Goal 1 is “No Poverty” and from there, the other sixteen goals cascade with equal importance. Many of these goals may resonate with gardeners including permaculture, improving physical, mental, and emotional health through gardening, growing food, revitalizing communities, etc. The list goes on and on. No matter where your garden avocation leads you, strong partnerships with neighbors, municipalities, media sources, and regional governments each contribute to the UN Sustainable Development Goals.

As Garden Communicators, we know the most up-to-date information coupled with the most accurate historical research and evidence is important. Taking the UN Sustainable Goals as a blueprint for what we hope to accomplish is a topic GardenComm’s Sustainability Committee members discuss and hope to share and promote through our individual work as authors, artists, and presenters. It can feel like a big leap from the worldwide perspective presented through the United Nations, to our own efficacy locally, but remember the popular bumper sticker, “Think Globally, Act Locally.”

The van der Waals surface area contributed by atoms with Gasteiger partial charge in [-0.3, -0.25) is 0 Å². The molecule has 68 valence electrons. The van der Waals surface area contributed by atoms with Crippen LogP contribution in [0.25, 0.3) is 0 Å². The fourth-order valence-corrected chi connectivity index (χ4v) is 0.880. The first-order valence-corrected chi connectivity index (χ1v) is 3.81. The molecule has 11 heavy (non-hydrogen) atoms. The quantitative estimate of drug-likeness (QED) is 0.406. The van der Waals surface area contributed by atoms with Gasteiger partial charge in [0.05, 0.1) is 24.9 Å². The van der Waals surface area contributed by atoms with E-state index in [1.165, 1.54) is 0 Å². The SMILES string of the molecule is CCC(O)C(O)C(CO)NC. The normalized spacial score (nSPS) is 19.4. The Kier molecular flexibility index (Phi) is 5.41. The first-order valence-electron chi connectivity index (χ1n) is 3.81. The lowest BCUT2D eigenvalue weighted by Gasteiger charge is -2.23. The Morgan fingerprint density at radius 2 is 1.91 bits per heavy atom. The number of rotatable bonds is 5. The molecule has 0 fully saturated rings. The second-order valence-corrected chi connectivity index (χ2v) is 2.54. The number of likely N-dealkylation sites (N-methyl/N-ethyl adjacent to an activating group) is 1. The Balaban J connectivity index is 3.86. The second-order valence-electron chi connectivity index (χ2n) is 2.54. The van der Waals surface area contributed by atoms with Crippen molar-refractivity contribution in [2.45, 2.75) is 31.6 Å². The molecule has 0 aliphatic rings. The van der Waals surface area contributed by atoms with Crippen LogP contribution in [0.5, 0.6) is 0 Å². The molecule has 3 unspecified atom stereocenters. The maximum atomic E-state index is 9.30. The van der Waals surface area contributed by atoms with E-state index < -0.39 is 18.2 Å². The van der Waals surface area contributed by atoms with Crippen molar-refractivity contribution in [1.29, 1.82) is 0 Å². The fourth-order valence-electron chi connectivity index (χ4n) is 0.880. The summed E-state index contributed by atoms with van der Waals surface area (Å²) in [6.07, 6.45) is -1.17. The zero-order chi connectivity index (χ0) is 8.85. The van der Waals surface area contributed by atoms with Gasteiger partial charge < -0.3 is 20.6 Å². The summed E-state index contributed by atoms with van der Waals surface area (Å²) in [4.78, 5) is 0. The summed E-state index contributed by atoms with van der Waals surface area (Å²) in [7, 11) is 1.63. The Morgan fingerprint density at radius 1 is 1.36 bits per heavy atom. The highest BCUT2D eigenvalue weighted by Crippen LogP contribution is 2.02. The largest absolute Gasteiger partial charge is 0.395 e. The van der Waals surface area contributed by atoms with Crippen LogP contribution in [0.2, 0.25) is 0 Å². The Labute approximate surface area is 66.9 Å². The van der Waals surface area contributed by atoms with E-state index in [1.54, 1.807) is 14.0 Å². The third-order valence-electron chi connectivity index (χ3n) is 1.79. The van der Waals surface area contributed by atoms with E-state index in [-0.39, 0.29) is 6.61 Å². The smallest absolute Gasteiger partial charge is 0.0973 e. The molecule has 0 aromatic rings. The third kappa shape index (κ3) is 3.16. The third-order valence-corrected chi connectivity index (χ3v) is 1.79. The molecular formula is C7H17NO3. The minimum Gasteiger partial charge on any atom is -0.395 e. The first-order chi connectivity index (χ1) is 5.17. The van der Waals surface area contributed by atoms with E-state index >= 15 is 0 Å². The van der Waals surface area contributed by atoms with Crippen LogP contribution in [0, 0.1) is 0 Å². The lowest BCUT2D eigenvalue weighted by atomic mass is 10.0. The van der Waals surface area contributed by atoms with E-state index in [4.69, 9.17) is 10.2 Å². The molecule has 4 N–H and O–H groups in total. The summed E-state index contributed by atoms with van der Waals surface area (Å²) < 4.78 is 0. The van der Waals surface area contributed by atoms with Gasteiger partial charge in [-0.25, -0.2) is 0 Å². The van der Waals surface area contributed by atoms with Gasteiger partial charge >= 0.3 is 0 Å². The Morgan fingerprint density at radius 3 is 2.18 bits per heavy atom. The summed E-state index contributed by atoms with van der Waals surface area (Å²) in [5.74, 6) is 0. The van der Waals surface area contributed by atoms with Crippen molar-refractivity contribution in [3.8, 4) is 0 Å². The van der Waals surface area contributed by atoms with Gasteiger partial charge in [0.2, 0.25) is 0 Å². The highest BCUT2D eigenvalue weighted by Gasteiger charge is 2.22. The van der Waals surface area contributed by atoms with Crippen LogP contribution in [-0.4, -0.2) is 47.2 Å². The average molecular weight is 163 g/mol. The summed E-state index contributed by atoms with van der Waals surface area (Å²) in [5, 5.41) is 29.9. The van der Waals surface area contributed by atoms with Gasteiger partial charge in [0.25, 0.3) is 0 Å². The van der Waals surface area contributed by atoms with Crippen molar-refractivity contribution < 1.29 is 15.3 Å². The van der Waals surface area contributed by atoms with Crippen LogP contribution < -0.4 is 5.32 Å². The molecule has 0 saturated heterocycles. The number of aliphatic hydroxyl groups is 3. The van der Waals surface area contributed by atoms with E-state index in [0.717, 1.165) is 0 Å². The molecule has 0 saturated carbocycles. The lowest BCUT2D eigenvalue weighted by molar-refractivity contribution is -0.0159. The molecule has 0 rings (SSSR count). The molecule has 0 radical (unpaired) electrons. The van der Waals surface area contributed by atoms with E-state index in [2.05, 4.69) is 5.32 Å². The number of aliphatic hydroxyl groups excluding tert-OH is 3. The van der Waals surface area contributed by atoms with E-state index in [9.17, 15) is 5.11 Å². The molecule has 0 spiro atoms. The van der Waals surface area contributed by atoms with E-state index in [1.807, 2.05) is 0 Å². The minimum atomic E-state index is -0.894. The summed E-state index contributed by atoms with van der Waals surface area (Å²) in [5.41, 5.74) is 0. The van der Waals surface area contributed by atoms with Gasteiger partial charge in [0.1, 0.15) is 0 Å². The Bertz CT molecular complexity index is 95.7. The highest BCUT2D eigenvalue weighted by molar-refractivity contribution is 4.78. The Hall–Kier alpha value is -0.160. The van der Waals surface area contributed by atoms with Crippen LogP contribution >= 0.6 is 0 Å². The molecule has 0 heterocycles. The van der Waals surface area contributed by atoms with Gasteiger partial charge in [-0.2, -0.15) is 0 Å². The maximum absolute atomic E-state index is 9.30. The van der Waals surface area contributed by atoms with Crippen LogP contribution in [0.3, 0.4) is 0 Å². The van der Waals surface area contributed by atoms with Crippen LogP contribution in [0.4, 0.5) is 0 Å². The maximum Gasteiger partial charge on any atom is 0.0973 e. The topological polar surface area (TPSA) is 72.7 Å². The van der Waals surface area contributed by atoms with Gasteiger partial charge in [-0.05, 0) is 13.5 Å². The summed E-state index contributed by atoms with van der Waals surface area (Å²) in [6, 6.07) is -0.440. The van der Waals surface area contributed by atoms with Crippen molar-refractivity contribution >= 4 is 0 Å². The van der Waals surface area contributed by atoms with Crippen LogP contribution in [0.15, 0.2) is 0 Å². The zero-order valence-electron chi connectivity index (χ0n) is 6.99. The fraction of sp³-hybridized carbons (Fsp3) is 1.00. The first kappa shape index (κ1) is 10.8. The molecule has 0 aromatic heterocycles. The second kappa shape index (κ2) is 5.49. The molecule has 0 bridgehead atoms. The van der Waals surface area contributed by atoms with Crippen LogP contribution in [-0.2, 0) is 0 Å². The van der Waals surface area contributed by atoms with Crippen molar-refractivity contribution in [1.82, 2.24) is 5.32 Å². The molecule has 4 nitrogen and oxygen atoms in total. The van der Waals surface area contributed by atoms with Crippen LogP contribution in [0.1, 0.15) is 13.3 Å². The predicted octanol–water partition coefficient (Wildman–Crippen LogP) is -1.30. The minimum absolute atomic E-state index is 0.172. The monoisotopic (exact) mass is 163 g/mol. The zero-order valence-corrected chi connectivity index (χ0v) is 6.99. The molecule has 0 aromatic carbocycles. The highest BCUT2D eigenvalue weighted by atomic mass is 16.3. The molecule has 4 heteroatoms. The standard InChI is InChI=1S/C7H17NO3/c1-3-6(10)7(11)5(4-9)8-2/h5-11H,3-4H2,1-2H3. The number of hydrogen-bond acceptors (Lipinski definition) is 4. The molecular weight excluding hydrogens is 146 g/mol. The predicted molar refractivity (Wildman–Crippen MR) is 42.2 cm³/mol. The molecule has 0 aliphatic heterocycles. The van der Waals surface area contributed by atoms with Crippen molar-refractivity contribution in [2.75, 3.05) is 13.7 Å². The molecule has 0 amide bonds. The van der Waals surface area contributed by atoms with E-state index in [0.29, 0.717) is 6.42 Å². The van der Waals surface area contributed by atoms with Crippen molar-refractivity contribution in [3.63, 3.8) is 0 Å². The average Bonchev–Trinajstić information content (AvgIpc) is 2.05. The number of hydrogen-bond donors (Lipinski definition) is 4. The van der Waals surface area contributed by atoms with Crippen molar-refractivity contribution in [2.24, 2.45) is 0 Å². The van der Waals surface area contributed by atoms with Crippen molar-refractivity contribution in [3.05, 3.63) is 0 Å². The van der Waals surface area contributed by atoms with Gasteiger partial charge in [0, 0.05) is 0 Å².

One way to learn more and react to more local information is to learn from the Agriculture Commissions many states have instituted for individual municipalities. State Ag Commissions are heavily involved with specific SDGs such as goal no. 9 relating to “Industry, Innovation and Infrastructure.” Soil is the ultimate infrastructure. State Ag Commissions and Conservation Districts know all too well the importance of no-till practices, cover cropping, preserving topsoil, caring for microbes beneath the surface for plant health, and avoiding erosion. These are all topics we consider as garden communicators, and see in print and hear in podcasts frequently.

Agriculture Commissions are also now growing in popularity in many communities, using many of the SDGs as their driving objectives. Massachusetts, Washington State, and California are pioneers in establishing local ag commissions.